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She ate a paper ball at the audition, she lied about being able to play the piano and she cut holes in her good clothes to look the part – and she got the role. Hannah Herzsprung, who plays Jenny in Four Minutes, confesses to Andrew L. Urban.

In the classical but cosy ambiance of a penthouse suite of the Double Bay Stamford Hotel in Sydney, the effervescence of Hannah Herzsprung seems hardly contained. Unlike her hard-as-nails on screen character, Jenny, in Four Minutes, Hannah exudes a youthful femininity, tinged with contempo touches, like the black hair that’s been given a dark blue electric shock, drawing out her extraordinary blue eyes. She is casually smart in a deep mauve wrap that half covers a low cut white top. Gold thongs at the end of her neat, dark blue jeans show off cute red toenails. Her smile is fresh, natural, genuine. Her career is now rocket propelled - the total opposite of her character Jenny – spiritually, emotionally and geographically.

"I just burned to play Jenny"

“You know, after I read the script I just burned to play Jenny,” she says with animated hands. “I’m totally not her, but I was fascinated by her … what happened to her to be like that, I kept wondering.” Hannah and about 1200 other aspiring young actresses burned to play Jenny, as writer/director Chris Kraus went through the auditioning process for more than a year.

Four Minutes is a prison drama like no other. Former pianist Traude Krüger (Monica Bleibtreu) has been driving to the same women's prison at Luckau almost every morning since 1944. She teaches her female students - thieves, frauds and killers - how to play the piano. Like the convicted, volatile young murderer, Jenny (Hannah Herzsprung), whose short life is already filled with trauma, abuse and loss. When the 80-year-old piano teacher discovers the girl's secret, her brutality and her dreams, she decides to transform her pupil into the musical wunderkind she once was, defying Jenny’s violent temper – not always with success. Besides, Traude has secrets of her own ….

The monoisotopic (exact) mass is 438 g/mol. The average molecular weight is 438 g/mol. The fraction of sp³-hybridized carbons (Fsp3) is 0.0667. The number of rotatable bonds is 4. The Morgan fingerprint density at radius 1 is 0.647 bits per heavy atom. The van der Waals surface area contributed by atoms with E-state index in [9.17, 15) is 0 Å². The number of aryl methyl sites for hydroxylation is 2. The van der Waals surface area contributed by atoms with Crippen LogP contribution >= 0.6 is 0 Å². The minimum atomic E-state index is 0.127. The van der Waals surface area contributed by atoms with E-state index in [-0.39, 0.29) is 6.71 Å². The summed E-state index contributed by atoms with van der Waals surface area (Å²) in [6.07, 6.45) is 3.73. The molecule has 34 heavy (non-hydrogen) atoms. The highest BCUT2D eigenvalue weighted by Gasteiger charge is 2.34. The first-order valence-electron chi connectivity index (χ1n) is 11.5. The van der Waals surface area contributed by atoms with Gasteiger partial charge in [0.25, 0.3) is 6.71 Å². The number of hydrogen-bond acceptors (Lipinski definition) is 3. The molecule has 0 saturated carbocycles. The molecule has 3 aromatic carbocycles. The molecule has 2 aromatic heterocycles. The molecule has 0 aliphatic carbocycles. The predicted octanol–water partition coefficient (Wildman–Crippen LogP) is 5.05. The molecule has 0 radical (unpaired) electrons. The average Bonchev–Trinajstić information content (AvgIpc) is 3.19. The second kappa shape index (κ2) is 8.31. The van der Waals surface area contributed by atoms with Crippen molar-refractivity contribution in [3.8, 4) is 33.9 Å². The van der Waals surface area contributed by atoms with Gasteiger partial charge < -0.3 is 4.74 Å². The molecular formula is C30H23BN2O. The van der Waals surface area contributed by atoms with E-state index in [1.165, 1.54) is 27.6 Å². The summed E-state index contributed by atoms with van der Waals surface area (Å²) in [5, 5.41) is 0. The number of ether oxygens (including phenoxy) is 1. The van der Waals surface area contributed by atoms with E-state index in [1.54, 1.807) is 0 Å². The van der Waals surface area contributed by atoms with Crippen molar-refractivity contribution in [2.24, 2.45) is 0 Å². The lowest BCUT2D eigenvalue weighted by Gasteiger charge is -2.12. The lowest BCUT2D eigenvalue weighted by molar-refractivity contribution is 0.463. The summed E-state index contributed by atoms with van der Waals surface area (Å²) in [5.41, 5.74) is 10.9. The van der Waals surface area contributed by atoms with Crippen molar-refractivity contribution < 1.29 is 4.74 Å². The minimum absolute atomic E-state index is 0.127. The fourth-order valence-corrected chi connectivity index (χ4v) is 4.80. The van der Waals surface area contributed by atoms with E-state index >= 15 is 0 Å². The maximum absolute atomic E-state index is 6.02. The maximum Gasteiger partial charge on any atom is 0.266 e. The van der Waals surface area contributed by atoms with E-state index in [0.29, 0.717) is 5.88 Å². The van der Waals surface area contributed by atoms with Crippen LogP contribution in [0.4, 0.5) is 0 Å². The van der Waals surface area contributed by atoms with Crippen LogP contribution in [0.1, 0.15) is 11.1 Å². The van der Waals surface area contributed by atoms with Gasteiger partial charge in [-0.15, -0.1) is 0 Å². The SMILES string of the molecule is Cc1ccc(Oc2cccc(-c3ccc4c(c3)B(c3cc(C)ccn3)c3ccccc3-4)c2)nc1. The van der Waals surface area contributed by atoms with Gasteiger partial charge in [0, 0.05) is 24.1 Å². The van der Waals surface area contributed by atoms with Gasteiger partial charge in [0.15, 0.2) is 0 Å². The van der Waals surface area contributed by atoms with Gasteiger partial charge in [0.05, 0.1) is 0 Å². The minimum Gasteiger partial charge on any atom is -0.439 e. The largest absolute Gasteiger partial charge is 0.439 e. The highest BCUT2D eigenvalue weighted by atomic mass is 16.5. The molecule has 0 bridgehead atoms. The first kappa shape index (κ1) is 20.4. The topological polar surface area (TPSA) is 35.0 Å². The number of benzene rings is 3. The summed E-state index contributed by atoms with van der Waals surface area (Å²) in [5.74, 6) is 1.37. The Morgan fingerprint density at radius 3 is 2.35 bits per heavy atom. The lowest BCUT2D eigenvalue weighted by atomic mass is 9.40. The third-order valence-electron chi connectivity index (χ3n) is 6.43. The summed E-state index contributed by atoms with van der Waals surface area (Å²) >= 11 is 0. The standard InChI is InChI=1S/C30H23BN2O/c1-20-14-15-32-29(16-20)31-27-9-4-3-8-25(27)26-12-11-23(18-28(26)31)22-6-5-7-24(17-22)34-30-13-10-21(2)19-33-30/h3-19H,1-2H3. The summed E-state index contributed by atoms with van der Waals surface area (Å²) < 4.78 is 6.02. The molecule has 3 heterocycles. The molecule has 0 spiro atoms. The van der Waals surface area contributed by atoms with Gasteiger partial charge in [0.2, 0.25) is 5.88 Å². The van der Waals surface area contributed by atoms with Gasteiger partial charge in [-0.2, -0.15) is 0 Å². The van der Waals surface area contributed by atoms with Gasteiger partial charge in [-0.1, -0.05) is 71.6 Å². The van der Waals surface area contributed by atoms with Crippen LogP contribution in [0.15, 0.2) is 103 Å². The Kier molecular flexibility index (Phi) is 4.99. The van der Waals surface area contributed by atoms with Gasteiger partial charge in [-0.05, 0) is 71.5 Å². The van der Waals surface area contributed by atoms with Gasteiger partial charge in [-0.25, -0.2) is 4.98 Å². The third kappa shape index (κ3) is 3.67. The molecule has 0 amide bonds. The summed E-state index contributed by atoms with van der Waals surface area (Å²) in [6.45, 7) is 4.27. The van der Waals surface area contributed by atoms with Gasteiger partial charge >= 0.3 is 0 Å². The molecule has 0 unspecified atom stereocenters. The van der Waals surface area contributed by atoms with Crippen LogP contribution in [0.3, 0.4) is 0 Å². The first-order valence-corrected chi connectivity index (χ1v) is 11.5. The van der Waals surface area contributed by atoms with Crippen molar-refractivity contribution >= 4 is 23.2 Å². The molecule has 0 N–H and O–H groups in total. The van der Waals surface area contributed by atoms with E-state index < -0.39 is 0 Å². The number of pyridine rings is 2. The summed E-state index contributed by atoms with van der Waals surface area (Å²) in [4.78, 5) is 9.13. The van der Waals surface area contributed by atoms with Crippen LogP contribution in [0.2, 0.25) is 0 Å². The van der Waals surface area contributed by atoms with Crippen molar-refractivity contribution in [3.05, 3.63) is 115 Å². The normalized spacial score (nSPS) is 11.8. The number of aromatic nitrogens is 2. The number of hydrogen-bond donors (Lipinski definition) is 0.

“Yes, but you know, Monica is really only 60 and she looks 40 and behaves like 20,” laughs Hannah. “So they had to work hard to make her look old!” Monica Bleibtreu is the mother of famous German star Moritz Bleibtreu (“I didn’t meet him yet, but like every other German girl, I’d like to!!”) Monica, like the rest of the film’s cast, is an experienced and respected actor. Although she has formal training and has had eight years TV experience, this is her first feature film role AND her first leading role, Hannah felt intimidated until she met them all and found them warm, caring and professional.

Both Hannah and Monica were nominated in the Best Actress category at this year’s German Film Awards. “I hope Monica wins,” she says generously. (And Monica did win. But Hanna won Best Supporting Actress Award for her role in Das Wahre Leben [Real Life].) Indeed, both roles are acting showcases. For Hannah to get the part in Four Minutes, she had to start with an audition that required her to play Jenny in two scenes. In the first, she is having another battle of wills with Monica’s piano teacher, Traude, who is laying down the law; there were three rules written on a piece of paper that she wanted Jenny to remember. At the end of the scene, she scrunches the paper into a ball and hands it to Jenny, saying: “Eat it!” In an act of acceptance, Jenny does.